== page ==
NEW YORK (MainStreet) — One of the main incentives for buying an e-book reader is taking advantage of the millions of books and magazines whose copyrights have expired and are now available to download digitally for free. But recently, some of the major e-book companies have been found trying to pull a fast one on consumers and charge for books that should cost nothing.
The Washington Post reports that Amazon currently charges anywhere from 99 cents to $4 for several Kindle e-books that are available free elsewhere online. The books in question include titles like Fox Trapping by Arthur Robert Harding, and Canadian Wilds by Martin Hunter. These texts were scanned and uploaded online by Project Gutenberg, a popular website that lets users download books whose copyrights have run out.
According to the Post, “The titles in question aren't just public domain books that have long been freely available at such sites as Project Gutenberg. They appear to be the exact Gutenberg files, save only for minor formatting adjustments and the removal of that volunteer-run site's license information.”
But it seems Amazon is not the only retailer doing this.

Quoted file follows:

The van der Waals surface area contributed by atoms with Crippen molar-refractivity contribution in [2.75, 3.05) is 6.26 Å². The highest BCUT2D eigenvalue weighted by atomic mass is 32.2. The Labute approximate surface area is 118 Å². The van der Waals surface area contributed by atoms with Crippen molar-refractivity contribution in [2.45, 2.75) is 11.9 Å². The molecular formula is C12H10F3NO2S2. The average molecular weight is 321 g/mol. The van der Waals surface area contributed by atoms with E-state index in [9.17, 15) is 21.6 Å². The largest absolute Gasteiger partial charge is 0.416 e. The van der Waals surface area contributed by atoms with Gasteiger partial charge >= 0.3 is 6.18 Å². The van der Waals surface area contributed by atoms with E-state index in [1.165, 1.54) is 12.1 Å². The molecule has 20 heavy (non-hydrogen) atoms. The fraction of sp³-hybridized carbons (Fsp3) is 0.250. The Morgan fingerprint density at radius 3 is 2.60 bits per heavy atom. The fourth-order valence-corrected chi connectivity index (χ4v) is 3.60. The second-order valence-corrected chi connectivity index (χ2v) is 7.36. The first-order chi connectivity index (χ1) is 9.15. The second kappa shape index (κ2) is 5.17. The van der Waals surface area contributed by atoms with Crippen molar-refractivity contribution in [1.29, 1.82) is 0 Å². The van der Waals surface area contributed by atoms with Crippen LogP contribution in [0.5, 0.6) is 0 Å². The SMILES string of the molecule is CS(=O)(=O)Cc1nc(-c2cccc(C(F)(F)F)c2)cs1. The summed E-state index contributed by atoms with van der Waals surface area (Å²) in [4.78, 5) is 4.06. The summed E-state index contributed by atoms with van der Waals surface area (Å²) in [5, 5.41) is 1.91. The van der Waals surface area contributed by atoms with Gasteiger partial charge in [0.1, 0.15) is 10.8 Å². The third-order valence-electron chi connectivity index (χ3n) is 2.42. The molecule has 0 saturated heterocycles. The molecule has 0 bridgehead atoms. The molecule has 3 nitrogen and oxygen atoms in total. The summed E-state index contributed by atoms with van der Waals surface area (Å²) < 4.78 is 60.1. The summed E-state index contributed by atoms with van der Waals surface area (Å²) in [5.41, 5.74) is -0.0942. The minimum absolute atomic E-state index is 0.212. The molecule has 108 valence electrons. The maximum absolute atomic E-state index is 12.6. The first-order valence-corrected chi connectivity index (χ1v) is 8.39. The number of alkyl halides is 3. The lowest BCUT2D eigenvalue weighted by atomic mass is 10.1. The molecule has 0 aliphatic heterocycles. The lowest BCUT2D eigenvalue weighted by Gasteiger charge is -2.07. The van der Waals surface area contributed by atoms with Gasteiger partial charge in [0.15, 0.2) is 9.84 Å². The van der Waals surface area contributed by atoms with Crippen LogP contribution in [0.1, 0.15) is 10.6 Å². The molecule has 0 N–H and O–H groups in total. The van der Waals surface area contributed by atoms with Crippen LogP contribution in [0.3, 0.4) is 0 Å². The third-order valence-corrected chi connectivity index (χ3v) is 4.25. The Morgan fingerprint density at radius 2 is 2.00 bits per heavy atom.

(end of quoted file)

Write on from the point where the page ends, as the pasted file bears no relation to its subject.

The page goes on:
Dozens of customers have complained on Barnes & Noble’s comment board that the company charges for public domain editions of e-books, like stories by the Brothers Grimm and Charles Dickens’ classic, A Tale of Two Cities.
As the Post notes however, public domain e-books are allowed to be uploaded and resold by third party sellers, which means companies like Amazon and Barnes & Noble are not actually breaking any law here.
However, consumers should be mindful before spending money on classic e-books. Generally speaking, any book published before 1923 has had its copyright expire and is now part of the public domain. The copyrights on books published after that expire in 95 years. So pay attention to the publication date of the books you’re looking to download.